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IdentifierCreatedClassificationOrigin
05KINGSTON237 2005-01-28 12:18:00 UNCLASSIFIED Embassy Kingston
Cable title:  

SUPPORTING HUMAN RIGHTS AND DEMOCRACY IN JAMAICA

Tags:   JM PHUM ELAB KDEM KSEP PGOV PREL 
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					  UNCLAS SECTION 01 OF 03 KINGSTON 000237 

SIPDIS

DEPARTMENT FOR WHA/CAR (BENT)
NSC FOR SHANNON
SOUTHCOM FOR POLAD AND J7 (RHANNAN)

E.O. 12958: N/A
TAGS: JM PHUM ELAB KDEM KSEP PGOV PREL
SUBJECT: SUPPORTING HUMAN RIGHTS AND DEMOCRACY IN JAMAICA

REF: STATE 267453



1. Per reftel request, the following text constitutes Post's
2004-2005 report on supporting human rights and democracy in
Jamaica.



2. Jamaica has a mixed human rights record, with serious
problems in some areas. The government is faced with high
rates of crime, violence, and drug trafficking, and has
responded with strong law enforcement action. Members of the
security forces are alleged to commit unlawful killings,
particularly during the apprehension of suspects, and are
often accused of arbitrary arrest and detention as well as
kidnappings. Although the Government has moved to
investigate incidents of police abuses and court convictions
have been obtained against police personnel, the continued
appearance of impunity for police who commit abuses has been
a problem. An overburdened judicial system causes lengthy
delays in trials that often result in missing evidence and
witnesses. Discrimination against women is common, and
homophobia is pervasive and often virulent, characterized by
discrimination and violence against individuals suspected or
known to be homosexuals and/or living with HIV/AIDS. Child
labor and trafficking in persons is also evident in Jamaica.
In 2004-2005, U.S. officials are working closely with the
Jamaican Government and civil society to emphasize the need
for improvements and to increase Jamaica's ability to ensure
the security and the human rights of its citizens. Target
areas are fighting corruption, improving community-police
relations, building capacity within the security forces, and
addressing the rights of children and persons living with
HIV/AIDS.



3. To assist Jamaica in building a more professional police
force, the United States provided $500,000 to support a Law
Enforcement Development Advisor position (LEDA) within the
JCF to implement 83 recommendations for police reform from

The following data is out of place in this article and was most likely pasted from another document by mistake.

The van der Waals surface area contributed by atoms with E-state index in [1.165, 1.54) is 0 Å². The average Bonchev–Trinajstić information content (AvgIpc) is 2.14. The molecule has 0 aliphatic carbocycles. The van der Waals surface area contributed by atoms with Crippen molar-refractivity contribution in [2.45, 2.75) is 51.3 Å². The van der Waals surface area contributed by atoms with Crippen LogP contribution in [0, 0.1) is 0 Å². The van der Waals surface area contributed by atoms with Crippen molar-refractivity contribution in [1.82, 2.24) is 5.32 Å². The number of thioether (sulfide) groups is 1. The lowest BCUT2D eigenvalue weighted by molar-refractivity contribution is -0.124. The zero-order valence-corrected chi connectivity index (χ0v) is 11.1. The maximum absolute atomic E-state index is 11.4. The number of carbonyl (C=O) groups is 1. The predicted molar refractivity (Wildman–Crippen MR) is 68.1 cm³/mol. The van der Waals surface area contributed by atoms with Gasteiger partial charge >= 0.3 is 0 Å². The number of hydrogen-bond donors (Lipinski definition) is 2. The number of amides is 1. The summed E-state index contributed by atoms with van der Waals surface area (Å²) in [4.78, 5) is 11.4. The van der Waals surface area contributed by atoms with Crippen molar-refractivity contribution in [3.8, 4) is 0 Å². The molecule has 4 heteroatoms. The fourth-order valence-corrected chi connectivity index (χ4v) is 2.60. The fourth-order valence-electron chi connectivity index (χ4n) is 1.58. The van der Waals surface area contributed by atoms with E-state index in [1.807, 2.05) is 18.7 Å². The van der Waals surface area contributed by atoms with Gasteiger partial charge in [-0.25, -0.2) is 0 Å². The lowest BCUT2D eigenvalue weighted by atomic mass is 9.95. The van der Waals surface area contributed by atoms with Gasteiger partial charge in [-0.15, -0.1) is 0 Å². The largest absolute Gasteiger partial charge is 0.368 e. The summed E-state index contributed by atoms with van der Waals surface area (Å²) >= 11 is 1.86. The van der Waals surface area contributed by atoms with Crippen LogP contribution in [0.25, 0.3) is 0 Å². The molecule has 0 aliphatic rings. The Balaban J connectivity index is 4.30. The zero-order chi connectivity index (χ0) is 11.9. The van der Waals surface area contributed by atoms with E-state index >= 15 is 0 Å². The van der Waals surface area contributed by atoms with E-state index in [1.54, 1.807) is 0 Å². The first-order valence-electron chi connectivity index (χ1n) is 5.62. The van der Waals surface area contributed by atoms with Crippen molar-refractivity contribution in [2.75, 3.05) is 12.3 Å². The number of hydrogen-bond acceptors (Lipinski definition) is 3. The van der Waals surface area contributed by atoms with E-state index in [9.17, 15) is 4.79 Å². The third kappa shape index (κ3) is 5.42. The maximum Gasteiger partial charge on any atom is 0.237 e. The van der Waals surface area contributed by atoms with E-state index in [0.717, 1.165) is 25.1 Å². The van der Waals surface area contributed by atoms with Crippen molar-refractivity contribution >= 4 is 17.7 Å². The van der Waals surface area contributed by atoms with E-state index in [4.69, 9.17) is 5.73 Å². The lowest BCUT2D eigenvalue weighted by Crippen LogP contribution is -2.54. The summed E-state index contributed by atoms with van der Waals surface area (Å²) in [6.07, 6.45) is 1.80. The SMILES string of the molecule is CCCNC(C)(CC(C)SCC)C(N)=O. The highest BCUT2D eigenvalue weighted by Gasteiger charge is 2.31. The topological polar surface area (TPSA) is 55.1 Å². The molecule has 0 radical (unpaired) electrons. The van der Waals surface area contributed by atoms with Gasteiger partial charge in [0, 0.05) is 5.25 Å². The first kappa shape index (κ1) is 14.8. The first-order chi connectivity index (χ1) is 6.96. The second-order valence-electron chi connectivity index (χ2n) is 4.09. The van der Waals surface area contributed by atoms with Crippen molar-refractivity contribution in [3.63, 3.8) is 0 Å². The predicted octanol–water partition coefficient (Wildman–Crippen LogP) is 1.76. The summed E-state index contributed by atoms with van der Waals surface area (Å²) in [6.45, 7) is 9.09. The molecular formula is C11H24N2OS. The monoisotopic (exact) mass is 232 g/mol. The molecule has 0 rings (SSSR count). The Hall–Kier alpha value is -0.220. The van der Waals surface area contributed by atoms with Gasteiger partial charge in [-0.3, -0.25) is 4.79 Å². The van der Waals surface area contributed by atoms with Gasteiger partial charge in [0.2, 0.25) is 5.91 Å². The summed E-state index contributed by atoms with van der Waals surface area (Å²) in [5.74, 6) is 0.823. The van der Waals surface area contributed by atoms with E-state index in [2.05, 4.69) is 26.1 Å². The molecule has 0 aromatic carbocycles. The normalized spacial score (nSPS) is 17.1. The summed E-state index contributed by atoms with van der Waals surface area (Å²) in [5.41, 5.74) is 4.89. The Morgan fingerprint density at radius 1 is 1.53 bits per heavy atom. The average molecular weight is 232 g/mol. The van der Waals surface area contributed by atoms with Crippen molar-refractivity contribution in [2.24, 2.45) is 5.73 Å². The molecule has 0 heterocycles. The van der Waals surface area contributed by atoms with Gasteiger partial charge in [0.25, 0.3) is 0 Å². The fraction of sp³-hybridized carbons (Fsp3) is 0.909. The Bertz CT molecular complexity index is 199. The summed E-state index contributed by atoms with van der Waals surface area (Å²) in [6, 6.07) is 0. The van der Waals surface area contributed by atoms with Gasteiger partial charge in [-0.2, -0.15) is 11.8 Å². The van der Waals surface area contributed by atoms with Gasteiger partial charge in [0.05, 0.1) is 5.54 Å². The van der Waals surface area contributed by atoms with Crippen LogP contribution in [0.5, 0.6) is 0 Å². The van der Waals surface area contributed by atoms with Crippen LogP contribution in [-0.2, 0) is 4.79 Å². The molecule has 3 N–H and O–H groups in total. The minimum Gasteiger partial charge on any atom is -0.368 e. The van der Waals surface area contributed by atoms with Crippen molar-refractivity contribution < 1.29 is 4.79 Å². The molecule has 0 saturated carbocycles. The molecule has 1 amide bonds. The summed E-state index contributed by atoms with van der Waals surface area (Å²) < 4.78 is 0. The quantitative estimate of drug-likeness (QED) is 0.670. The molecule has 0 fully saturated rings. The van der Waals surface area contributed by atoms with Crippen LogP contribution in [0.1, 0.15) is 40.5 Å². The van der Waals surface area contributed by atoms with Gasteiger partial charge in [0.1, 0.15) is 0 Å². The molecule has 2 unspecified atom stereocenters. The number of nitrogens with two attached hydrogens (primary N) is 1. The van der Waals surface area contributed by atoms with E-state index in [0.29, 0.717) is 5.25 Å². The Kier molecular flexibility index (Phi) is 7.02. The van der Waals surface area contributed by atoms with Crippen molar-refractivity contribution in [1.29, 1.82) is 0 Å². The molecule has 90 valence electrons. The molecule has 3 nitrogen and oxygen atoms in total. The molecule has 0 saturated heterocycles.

the Police Executive Research Forum (PERF). Working through
the office of the JCF Commissioner, the LEDA has submitted
recommendations on how to restructure and reform the police
and establish a system of accountability and transparency,
including stronger internal affairs and personnel practices.
In addition, the Commissioner has updated the Citizens'
Charter, which contains a Code of Conduct for police
officers, incorporating the principles of human rights and
democracy into each officer's daily routine.



4. Through a series of recommendations, the LEDA is
attempting to develop a police force that is proactive,
effective, and respected throughout Jamaica. In 2004, the
JCF implemented a new policy on officers' use of deadly
force, based on suggestions from the LEDA. Published copies
of the new Human Rights and Use of Force Policy have been
distributed to every member of the JCF and training on the
new policy continues as a priority. During 2004, middle and
upper management officers were introduced to Operational
Planning Training that required extensive planning and
supervisory approval prior to the execution of police
operations. Further management skills training was provided
in the areas of accountability, expectations, and effective
management of resources. Finally, the United States
continues to seek to change the perception of the police as a
hostile force in the community and to foster organizational
change from which both citizens and officers will benefit.
An initiative of the LEDA for the creation of a Professional
Standards Unit has been developed and is gradually being
implemented. The Unit is responsible for complaints of
misconduct and corruption, staff inspections, policy
development, legal affairs, and planning and research. Both
policy and training have been facilitated in the area of
anti-corruption and police misconduct. The United States
works closely with British counterparts in their efforts to
modernize and reform the police force.



5. In 2004, the International Narcotics and Law Enforcement
Affairs (INL) funded the launch of a Border Security and
Migration Management system at both of Jamaica's
international airports. The system, implemented by the
Narcotics Affairs Section (NAS) and the International
Organization for Migration (IOM), allows the GOJ to monitor
all international arrivals and departures through its
airports. In addition, using portable screening units, the
system tracks crewmembers on merchant vessels and cruise
ships. By enabling the Jamaican Immigration Service to
detect fraudulent documents and analyze immigration and
migration patterns, the system assists officials to detect
incidents of illegal migration and human trafficking. The
project also includes important training components, such as
seminars on human trafficking. By combining infrastructure
with important training, including seminars on human
trafficking, the Embassy is increasing Jamaica,s awareness
of trafficking and providing officers and officials with the
tools to combat the problem.



6. On the community level, the U.S. Agency for International